Disclaimer: This is a HarperCollins book.
The Ojja-Wojja by Magdalene Visaggio is an interesting book about representation and friendship. There is the usual bully vs. the “others” with a little supernatural (okay a lot of supernatural) added to the mix. There maybe is a bit too much cliched story arc for the adult reader but the at least 10 and up crowd will have fun. Though I have not watched it, this seems like a younger Stranger Things with a modern setting.
We follow two girls, Val, and Lanie. Best friends who get each other even if they do not get the rest of their small town. Or the world really. Val is autistic and finds ways to adjust to the craziness, but never fits in and is always feeling a bit left out. Yet, that is okay, as she is happy making up stories to help her escape and try and understand. And she knows that sometimes even if she does not understand why humans hug, she needs to do the “human thing” and offer one to Lanie. And Lanie knows that when she tells Val she is really a girl, that she is a safe, loving, accepting person to do so. Because if you can’t tell your best friend who you really are, who can you tell? Certainly not their town that allows the bullies to bully the “weirdos” and has a mysterious past where kids go missing and the crazy story of the Ojja-Wojja, a mysterious demon creature of the forest.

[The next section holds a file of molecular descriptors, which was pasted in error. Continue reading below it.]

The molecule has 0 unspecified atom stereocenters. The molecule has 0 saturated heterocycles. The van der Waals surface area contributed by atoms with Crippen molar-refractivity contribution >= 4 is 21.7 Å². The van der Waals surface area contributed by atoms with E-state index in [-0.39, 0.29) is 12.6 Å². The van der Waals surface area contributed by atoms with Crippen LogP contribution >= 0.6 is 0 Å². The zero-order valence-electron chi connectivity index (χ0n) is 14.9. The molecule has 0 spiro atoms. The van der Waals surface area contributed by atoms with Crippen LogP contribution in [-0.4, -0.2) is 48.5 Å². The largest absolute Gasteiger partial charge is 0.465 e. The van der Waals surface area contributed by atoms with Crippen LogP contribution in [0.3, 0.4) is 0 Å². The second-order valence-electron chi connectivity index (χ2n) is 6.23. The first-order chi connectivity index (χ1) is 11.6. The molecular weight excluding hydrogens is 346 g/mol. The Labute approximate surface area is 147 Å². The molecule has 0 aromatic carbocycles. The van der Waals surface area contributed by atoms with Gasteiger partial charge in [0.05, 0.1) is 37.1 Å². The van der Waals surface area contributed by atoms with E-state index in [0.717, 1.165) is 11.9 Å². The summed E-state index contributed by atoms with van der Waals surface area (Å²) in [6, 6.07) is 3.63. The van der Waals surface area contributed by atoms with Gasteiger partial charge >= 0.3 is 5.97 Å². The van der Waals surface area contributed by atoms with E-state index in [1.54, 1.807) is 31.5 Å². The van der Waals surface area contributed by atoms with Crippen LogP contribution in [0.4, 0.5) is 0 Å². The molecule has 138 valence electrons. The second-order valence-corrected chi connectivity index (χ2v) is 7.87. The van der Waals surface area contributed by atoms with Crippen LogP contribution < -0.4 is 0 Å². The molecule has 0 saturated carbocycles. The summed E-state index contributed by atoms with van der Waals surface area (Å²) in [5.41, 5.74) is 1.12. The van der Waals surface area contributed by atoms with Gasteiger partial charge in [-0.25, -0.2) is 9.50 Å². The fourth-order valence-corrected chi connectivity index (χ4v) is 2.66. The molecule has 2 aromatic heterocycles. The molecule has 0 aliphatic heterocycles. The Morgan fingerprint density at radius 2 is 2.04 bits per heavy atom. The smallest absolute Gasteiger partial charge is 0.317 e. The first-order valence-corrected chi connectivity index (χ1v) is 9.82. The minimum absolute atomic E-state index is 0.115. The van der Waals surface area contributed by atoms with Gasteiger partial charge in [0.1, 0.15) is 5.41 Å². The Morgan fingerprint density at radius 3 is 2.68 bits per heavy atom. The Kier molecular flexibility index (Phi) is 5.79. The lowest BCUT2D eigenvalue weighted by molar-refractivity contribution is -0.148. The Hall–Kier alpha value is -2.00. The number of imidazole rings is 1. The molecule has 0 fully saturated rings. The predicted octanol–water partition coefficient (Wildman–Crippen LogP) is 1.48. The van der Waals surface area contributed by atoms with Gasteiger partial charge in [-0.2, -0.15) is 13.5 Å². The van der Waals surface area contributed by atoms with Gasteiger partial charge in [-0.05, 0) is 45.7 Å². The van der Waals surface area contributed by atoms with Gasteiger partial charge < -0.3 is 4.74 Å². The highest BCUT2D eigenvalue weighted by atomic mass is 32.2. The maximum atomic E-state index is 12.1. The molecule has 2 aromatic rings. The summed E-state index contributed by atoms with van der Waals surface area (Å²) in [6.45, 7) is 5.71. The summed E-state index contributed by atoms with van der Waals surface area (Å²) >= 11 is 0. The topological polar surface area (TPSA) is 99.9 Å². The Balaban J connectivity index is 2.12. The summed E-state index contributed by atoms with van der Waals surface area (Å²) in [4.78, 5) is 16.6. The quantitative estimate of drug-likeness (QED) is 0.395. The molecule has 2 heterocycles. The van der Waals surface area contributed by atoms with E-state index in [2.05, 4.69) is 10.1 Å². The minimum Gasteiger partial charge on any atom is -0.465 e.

This book shows Lanie and Val as they start out doing a project for class and end up in another dimension. The girls do partake in some witchcraft, but everything is tastefully done. The point of the story is acceptance, learning to be yourself and in the end doing the right thing. And while the ending is closed, there is a hint to more stories to come.
Jenn St. Onge’s illustrations were not complete in my reader copy. However, they seem to fit the text and explore the visual clues that let you know, yes, that is a real ghost; yes, that is one crazy fantasy “sidebar” that Val has taken; and yes, that is what is going on.
I have a few dislikes to this book. At first, I was really into it, but the fact the girls do not seem to understand that “close enough” in a spell is not good at all. And there is a plot point that never is explained or expanded on was awkward.